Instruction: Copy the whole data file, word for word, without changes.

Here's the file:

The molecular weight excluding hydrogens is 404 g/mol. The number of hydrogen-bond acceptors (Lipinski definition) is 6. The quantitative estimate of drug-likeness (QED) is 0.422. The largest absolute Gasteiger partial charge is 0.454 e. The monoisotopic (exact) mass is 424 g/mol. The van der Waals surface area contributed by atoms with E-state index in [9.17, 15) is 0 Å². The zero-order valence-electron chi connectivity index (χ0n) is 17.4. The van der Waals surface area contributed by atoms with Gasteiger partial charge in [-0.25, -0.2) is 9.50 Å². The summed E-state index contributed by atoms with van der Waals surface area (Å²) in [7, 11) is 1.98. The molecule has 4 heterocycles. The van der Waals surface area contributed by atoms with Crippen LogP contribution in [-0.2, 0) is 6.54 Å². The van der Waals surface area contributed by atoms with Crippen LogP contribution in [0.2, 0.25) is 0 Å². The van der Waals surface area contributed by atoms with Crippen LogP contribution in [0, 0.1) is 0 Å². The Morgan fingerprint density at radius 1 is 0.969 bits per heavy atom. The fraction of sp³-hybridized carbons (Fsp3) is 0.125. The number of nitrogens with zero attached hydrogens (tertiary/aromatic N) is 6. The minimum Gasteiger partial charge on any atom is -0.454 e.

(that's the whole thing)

The molecular weight excluding hydrogens is 404 g/mol. The number of hydrogen-bond acceptors (Lipinski definition) is 6. The quantitative estimate of drug-likeness (QED) is 0.422. The largest absolute Gasteiger partial charge is 0.454 e. The monoisotopic (exact) mass is 424 g/mol. The van der Waals surface area contributed by atoms with E-state index in [9.17, 15) is 0 Å². The zero-order valence-electron chi connectivity index (χ0n) is 17.4. The van der Waals surface area contributed by atoms with Gasteiger partial charge in [-0.25, -0.2) is 9.50 Å². The summed E-state index contributed by atoms with van der Waals surface area (Å²) in [7, 11) is 1.98. The molecule has 4 heterocycles. The van der Waals surface area contributed by atoms with Crippen LogP contribution in [-0.2, 0) is 6.54 Å². The van der Waals surface area contributed by atoms with Crippen LogP contribution in [0.2, 0.25) is 0 Å². The van der Waals surface area contributed by atoms with Crippen LogP contribution in [0, 0.1) is 0 Å². The Morgan fingerprint density at radius 1 is 0.969 bits per heavy atom. The fraction of sp³-hybridized carbons (Fsp3) is 0.125. The number of nitrogens with zero attached hydrogens (tertiary/aromatic N) is 6. The minimum Gasteiger partial charge on any atom is -0.454 e.